June 18, 2004, In re: Comdisco Ventures, Inc., Nos. 04 C 2007 &
04 C 2393, 2004 WL 1375353 (N.D. Ill. Jun. 18, 2004), Judge Black
denied IMA's motion to dismiss on August 11, 2004, and IMA filed
its motion to withdraw the reference on August 24, 2004. Given
the very moderate lapse of time between the rulings from Judge
Lefkow and Judge Black, it would be inappropriate to bar IMA from
seeking to withdraw the reference. See In re Sevko,
143 B.R. 114, 115 (N.D. Ill. 1992) (a motion to withdraw the reference
should be filed "as soon as possible, or at the first reasonable
opportunity after the moving party has notice of the grounds for
withdrawal, depending on the facts of each case").
The court next considers whether this is a core
proceeding.*fn1 The most important factor in determining if
the reference should be withdrawn is whether the adversary
proceeding sought to be withdrawn is core or non-core. In re
Sevko, 143 B.R. at 117. "[A] proceeding is core . . . if it
invokes a substantive right provided by Chapter 11 or if it is a
proceeding that, by its nature, could arise only in the context
of a bankruptcy case." Id., quoting Diamond Mortgage Corp. of Illinois v. Sugar, 913 F.2d 1233, 1239 (7th Cir. 1990); In re
U.S. Brass Corp., 110 F.3d 1261, 1268 (7th Cir. 1997) ("core
proceedings" are claims "by or against the debtor that arise
under the Bankruptcy Code in the strong sense that the Code
itself is the source of the claimant's right or remedy").
Here, the court sees no principled reason to depart from Judge
Lefkow's thoughtful analysis of the precise issue before the
court. See In re: Comdisco Ventures, Inc., WL 1375353 at *2-4.
In short, the court agrees with Judge Lefkow's conclusion that
this type of proceeding is non-core because: (1) claims against
insurers over the "ownership" of insurance contracts require the
court to interpret the terms of a contract; and (2) the right to
collect upon an asset of the estate is not a substantive right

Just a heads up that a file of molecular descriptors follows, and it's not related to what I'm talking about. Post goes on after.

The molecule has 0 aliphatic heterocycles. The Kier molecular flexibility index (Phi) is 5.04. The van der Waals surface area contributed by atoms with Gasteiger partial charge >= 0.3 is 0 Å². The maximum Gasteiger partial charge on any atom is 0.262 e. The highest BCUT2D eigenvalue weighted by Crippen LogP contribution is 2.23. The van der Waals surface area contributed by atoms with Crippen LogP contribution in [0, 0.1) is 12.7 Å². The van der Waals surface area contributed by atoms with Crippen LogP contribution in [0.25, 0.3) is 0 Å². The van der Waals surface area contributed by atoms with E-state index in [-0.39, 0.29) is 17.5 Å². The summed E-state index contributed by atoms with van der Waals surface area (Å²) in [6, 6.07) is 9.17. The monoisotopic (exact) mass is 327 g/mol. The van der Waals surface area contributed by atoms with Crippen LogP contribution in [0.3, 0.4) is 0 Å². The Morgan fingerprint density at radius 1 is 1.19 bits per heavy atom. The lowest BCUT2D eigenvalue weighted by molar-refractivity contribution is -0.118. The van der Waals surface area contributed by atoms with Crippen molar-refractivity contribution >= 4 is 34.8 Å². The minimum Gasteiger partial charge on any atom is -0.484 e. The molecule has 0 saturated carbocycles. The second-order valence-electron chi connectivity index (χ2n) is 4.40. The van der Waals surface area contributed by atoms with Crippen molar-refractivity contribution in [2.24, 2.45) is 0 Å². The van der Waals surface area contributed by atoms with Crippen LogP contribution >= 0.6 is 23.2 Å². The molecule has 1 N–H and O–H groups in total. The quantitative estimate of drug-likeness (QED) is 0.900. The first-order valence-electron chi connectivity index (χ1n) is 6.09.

granted by Title 11. See id.; see also In re Coe-Truman
Technologies, Inc., 214 B.R. at 187 (collecting cases holding
that "breach of contract claims have consistently and
traditionally been found to be non-core"). Thus, the most
important factor relating to withdrawal of the reference favors
Moreover, the insurance dispute is entirely severable from the
bankruptcy proceedings, so withdrawal of the reference will not
require the district and bankruptcy courts to address the same
issues. This is especially true given that Comdisco's four other
suits against insurers and insurance brokers are already
consolidated and pending before Judge Lefkow for pretrial
purposes. The court assumes that if the reference is withdrawn in
this case, Judge Lefkow will deem it related and add it to her
pending Comdisco matters. Keeping this matter before the
bankruptcy court would, therefore, hinder judicial economy.
Finally, consolidating this action with the other Comdisco
insurance cases will promote uniformity and be efficient. It will
be less expensive to litigate the pre-trial matters together. Lat but not least, the bankruptcy court's familiarity with the
bankruptcy proceedings will not help it address the state law
issues raised in adversary complaint. Accordingly, the court
finds that withdrawal of the reference is warranted.
IMA's motion to withdraw the reference [1-1] is granted.